|TLL||Total lateral length (TLL) is the combined length of all laterals in the well. TLL is calculated by using the Total Measured Depth (TMD) of the first well event, adding the length of each additional leg from the last unique kickoff point for that leg, and subtracting the deepest TVD from this amount. This can be expressed in the following formula.
TLL = TMDevent0 + [(TMDevent1 - Kickoff pointevent1) + (TMDevent2 - Kickoff pointevent2) + …] - TVDMAX
|TPP||Total Proppant Placed (TPP) is the total amount of proppant used to stimulate a well. A proppant is a solid material, typically sand, used to stimulate a well during its completion. It holds the fractures that have been opened (see the chart below for proppant equivalency factors).|
|TVD||True Vertical Depth (TVD) is the vertical depth of a well. It is measured as vertical distance in a perpendicular line from the kelly bushing of a well (top) to the base of the bore of the well.|
|Maturity Threshold||Maturity threshold recognizes that as a well matures its production level declines. After the maturity threshold, royalty rates decrease to avoid early shut-in.
The maturity threshold applies when monthly production from the well is below the equivalent of 194 cubic metres (approximately 40 barrels of oil equivalent per day). The 194 cubic meters (m3) equivalent value is the sum of all products from a well, and not individual streams. The maturity threshold in gas equivalent volumes is 345.5 thousand cubic metres (e3m3) per month (approximately 400 Mcf of gas equivalent per day). The conversion ratio between m3 liquids to e3m3 of gas is 1.7811. If cumulative production is below this point, the quantity adjustment specified in the formulas reduces the royalty rate charged to a well, down to a minimum rate of 5%.
The maturity threshold is determined at the wellhead based on the natural gas and oil equivalent volumes for the oil, condensate and raw gas.
Maturity Thresholds recognize the difference in well economics for oil and gas wells based on different prices, costs and royalty rates. The maturity threshold is calculated at the well level; once a well reaches the maturity threshold royalty rates for all hydrocarbons are reduced.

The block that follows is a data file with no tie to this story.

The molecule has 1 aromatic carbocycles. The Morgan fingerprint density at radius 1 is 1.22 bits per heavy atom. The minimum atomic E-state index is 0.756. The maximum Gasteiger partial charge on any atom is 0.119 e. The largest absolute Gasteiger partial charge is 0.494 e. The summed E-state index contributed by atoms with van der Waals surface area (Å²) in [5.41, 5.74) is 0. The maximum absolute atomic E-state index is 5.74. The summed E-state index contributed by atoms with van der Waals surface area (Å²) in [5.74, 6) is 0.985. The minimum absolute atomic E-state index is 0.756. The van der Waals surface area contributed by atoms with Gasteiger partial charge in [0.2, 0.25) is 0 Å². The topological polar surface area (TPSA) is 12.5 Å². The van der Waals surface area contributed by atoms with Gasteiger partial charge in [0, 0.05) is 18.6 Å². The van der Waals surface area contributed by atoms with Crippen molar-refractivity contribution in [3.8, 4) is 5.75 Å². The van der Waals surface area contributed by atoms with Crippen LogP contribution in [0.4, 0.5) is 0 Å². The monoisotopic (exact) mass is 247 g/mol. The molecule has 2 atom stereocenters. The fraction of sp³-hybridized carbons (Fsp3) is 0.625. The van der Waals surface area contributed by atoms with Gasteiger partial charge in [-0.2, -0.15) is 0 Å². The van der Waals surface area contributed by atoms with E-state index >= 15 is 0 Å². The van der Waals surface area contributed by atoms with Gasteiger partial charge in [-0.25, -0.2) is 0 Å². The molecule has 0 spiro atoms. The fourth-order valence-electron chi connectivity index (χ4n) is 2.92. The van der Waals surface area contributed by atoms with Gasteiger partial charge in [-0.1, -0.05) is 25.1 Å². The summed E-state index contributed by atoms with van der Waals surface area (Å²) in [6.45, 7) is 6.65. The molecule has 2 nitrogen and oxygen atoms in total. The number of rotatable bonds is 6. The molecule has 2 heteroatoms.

Equivalency factors for proppant types
If a well is stimulated using a proppant type other than sand, please use the equivalency factors below in the chart to determine the tonnage. All carrier fluids and additives are not considered in calculating the TPPe (Total Proppant Place Equivalent) with the exception of when an acid only fracture occurs. In this case, acid as the carrier fluid cannot be used in combination with any other proppant types to qualify for the TPPe calculation. All acid fractures require approval by Alberta Energy in order to qualify for the TPPe calculation.
Type of Completion
|Sand (tonnes)||1||Naturally occurring unconsolidated sedimentary mineral material|
|Coated Sand (tonnes)||1.5||Sand that is treated with a permanent coating that improves its baseline conductivity by at least 50%, compared to the baseline conductivity of the same uncoated sand, under the same stress conditions.
This conductivity enhancement must be in accordance with ISO 135503-5 or its equivalent. The department may request independent laboratory tests as evidence of eligibility.
|2.5||A manufactured product|
|Acid (cubic metres||10 x (acid concentration)
|Examples of acid completions
Connect with the technical team supporting industry for Alberta Oil and Natural Gas royalties:
Hours: 8:15 am to 4:30 pm (open Monday to Friday, closed statutory holidays)
Email: [email protected]